As the mornings feel just a little bit crisper and the sun begins to linger ever so slightly lower in the sky, summer is hinting at its bittersweet departure in the weeks to come—but the season is not over yet, with one last flush of long-anticipated late season perennial color just beginning to show in the garden. Chelone (kay-LOH-nee), or Turtlehead, provides one of the most incredible summer sendoffs, providing countless long-lasting blooms reminiscent of cheery early season snapdragon plantings (and little turtle heads).
Belonging to the plantain family, Plantaginaceae, Chelone is a small genus of only four species, all of which are native to bogs, swamps, and woodlands of eastern North America. The Chelone genus is composed of Chelone obliqua (Red Turtlehead) and Chelone glabra (White Turtlehead), both native to Minnesota, as well as Chelone lyonii (Pink Turtlehead) and Chelone cuthbertii (Cuthbert’s Turtlehead). All species or their cultivars are relatively common in the landscape apart from Cuthbert’s Turtlehead, and are generally animal resistant and fairly similar in appearance and care, with the exception of White Turtlehead.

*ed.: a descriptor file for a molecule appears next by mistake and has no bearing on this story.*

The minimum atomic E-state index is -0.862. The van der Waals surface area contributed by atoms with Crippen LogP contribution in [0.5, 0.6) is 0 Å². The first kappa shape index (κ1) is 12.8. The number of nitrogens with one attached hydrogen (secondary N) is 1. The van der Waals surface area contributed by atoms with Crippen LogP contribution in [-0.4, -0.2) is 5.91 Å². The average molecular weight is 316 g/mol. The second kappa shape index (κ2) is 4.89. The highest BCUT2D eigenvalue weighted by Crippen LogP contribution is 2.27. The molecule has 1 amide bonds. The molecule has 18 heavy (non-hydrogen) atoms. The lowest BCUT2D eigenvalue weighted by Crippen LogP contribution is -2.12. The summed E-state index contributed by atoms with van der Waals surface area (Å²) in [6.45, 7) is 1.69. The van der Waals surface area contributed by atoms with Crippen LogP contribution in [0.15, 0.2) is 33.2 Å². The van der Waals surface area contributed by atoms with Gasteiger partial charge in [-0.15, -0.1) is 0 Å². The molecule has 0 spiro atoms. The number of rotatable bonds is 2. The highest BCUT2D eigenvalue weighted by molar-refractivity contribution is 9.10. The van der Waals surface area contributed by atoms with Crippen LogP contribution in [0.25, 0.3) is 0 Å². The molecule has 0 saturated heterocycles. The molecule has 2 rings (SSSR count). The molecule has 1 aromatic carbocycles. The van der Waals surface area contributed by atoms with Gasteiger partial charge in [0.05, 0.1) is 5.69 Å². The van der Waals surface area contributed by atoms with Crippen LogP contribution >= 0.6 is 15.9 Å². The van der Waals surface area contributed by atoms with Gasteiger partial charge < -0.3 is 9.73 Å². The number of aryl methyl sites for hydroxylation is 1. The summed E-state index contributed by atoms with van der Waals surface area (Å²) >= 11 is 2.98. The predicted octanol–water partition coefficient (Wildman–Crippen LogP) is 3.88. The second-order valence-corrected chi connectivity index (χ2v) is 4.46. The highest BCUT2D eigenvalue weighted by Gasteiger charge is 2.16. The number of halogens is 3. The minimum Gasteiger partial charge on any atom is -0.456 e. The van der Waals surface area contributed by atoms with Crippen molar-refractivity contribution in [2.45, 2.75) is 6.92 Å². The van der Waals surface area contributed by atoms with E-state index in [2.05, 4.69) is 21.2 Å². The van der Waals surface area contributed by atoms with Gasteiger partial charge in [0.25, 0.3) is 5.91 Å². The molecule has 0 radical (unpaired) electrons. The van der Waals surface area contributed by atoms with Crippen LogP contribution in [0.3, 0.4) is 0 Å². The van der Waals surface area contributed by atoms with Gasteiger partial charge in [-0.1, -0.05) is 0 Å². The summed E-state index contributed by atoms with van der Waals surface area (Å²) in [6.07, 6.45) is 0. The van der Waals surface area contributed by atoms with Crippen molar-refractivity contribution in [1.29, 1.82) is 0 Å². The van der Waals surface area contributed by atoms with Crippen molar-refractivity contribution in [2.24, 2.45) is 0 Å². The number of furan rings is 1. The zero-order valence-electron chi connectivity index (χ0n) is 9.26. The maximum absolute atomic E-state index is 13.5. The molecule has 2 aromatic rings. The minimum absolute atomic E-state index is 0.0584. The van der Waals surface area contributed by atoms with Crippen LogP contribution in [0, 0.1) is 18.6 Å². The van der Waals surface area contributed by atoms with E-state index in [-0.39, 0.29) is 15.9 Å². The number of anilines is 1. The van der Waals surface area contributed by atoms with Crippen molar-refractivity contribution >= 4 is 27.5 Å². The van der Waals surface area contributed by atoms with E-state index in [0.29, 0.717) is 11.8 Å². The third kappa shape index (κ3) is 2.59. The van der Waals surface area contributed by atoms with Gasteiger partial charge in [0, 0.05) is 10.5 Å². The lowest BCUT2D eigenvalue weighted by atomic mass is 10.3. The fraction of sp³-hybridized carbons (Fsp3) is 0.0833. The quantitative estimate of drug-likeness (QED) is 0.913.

Unlike other Chelone species that produce colorful pink or red blooms, Chelone glabra, or White Turtlehead, produces ivory white bloom spikes and thrives in full or part sun conditions. Mature Chelone glabra reach heights of up to 48" tall, forming attractive clumps over time. Tolerant of wet conditions, this Minnesota native provides excellent late season interest and pollen for local pollinators.
Garden varieties of Turtlehead (commonly cultivars of Red or Pink Turtlehead) mature to clumps two to three feet tall and wide, with rich deep green, heavily serrated opposite leaves on upright stems, spreading gently by underground rhizomes and pairing well with earlier season color and complimentary late season blooms. Blooming from late summer through mid-fall, terminal spikes produce numerous snapdragon-like irregular tubular flowers with two upper petals fused into a hood-like structure and three lower petals forming a bearded lower lip to give the appearance of a turtle head.
Preferring consistently moist soil in areas of part sun or shade, Chelone is excellent in woodland gardens, pollinator gardens, rain gardens, mixed borders, foundation plantings, and is excellent massed in large plantings. In addition to native offerings, many exciting varieties are available, including the classic pink blooms of Chelone lyonii ‘Hot Lips,’ the compact Chelone obliqua ‘Tiny Tortuga’ with pink blooms and red stems, and Chelone glabra ‘Black Ace’ whose foliage first emerges a stunning dark green before maturing to deep green with dark stems beneath white blooms.